The best contact lists are those grown organically. Design and publish a regular newsletter that provides value to your readers. It’s suggested that your email content should contain roughly 75% valuable information (educate your customers), while allotting 25% to actual sale content, but 100% of the newsletter should be relevant to your subscribers. Growing your lists starts with adding signup forms to your various online websites, including your social media pages like Facebook.

For businesses that operate with physical storefronts, capture your customer contact information through short customer questionnaires. Encourage your customers to stay in contact with news, events, and sales through email. Using these simple suggestions will provide you with a solid foundation which will help to grow your contact lists — quality lists that contain your targeted audience and will generate minimal spam complaints, if any.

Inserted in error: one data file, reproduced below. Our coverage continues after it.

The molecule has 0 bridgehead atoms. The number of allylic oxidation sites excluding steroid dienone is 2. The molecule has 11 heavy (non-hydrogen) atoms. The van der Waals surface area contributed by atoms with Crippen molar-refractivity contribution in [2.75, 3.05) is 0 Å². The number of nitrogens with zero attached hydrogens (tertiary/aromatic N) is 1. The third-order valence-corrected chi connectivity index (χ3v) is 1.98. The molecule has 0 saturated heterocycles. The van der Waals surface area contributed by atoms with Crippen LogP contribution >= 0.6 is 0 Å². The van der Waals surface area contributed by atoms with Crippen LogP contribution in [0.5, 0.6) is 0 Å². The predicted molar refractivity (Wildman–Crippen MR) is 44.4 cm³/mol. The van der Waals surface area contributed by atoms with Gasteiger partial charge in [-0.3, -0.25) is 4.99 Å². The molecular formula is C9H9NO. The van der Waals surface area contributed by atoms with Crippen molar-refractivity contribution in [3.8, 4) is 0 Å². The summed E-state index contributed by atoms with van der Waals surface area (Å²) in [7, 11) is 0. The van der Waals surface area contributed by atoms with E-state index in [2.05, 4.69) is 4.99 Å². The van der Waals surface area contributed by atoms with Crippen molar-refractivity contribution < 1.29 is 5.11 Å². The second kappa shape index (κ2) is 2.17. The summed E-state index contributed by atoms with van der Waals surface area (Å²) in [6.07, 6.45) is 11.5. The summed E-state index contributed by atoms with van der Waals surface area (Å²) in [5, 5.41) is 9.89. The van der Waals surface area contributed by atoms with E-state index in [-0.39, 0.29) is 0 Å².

Email, and the River That Runs Through It

Article from The iContact Blog, Written By:
James Wong, iContact Communications Manager

In October of 2009, Jessica E. Vascellaro if the Wall Street Journal (WSJ) wrote an article titled “Why Email No Longer Rules…” In her article, Jessica states that “Email has had a good run as king of communications. But its reign is over…”

The article cites how a constant stream of communication using social networking channels has become the new and trendy way to communicate. However, to say that email is dead when several industry resources have cited continued industry growth in the email marketing sector, is a bit premature. Social Media is a technological and social trend that is still far too early in its digital infancy to make long term statements about its relevance and longevity as a primary method of communication.

Ultimately, saying that email’s reign is over, is like saying that people should no longer use fax machines due to the advent of printers with integrated scanners. I personally know of several individuals and organizations that still rely heavily on fax machines in lieu of relatively cheap scanner technology available today.